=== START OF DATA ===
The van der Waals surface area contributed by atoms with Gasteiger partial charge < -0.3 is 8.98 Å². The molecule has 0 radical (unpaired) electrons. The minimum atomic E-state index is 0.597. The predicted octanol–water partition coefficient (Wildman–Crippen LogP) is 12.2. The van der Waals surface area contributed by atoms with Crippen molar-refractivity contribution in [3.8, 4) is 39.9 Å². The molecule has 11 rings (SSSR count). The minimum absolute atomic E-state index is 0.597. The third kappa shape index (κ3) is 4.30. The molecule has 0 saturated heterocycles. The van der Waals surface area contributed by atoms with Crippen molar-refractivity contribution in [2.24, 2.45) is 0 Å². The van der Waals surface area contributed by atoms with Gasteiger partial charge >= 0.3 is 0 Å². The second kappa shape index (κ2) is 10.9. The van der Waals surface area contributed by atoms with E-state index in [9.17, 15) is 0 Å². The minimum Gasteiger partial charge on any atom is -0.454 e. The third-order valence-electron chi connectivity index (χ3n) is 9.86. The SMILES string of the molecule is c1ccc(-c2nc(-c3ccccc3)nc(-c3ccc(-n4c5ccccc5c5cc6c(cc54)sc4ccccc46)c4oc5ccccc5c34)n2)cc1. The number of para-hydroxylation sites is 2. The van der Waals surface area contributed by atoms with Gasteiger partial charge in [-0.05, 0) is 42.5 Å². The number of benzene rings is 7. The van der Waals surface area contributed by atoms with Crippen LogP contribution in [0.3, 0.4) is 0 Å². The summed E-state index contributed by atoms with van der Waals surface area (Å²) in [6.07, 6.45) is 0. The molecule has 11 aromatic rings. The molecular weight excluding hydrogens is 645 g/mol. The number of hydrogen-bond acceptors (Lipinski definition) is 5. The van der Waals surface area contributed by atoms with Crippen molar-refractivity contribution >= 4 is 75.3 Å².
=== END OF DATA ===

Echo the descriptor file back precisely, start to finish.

The van der Waals surface area contributed by atoms with Gasteiger partial charge < -0.3 is 8.98 Å². The molecule has 0 radical (unpaired) electrons. The minimum atomic E-state index is 0.597. The predicted octanol–water partition coefficient (Wildman–Crippen LogP) is 12.2. The van der Waals surface area contributed by atoms with Crippen molar-refractivity contribution in [3.8, 4) is 39.9 Å². The molecule has 11 rings (SSSR count). The minimum absolute atomic E-state index is 0.597. The third kappa shape index (κ3) is 4.30. The molecule has 0 saturated heterocycles. The van der Waals surface area contributed by atoms with Crippen molar-refractivity contribution in [2.24, 2.45) is 0 Å². The van der Waals surface area contributed by atoms with Gasteiger partial charge >= 0.3 is 0 Å². The second kappa shape index (κ2) is 10.9. The van der Waals surface area contributed by atoms with E-state index in [9.17, 15) is 0 Å². The minimum Gasteiger partial charge on any atom is -0.454 e. The third-order valence-electron chi connectivity index (χ3n) is 9.86. The SMILES string of the molecule is c1ccc(-c2nc(-c3ccccc3)nc(-c3ccc(-n4c5ccccc5c5cc6c(cc54)sc4ccccc46)c4oc5ccccc5c34)n2)cc1. The number of para-hydroxylation sites is 2. The van der Waals surface area contributed by atoms with Gasteiger partial charge in [-0.05, 0) is 42.5 Å². The number of benzene rings is 7. The van der Waals surface area contributed by atoms with Crippen LogP contribution in [0.3, 0.4) is 0 Å². The summed E-state index contributed by atoms with van der Waals surface area (Å²) in [6.07, 6.45) is 0. The molecule has 11 aromatic rings. The molecular weight excluding hydrogens is 645 g/mol. The number of hydrogen-bond acceptors (Lipinski definition) is 5. The van der Waals surface area contributed by atoms with Crippen molar-refractivity contribution >= 4 is 75.3 Å².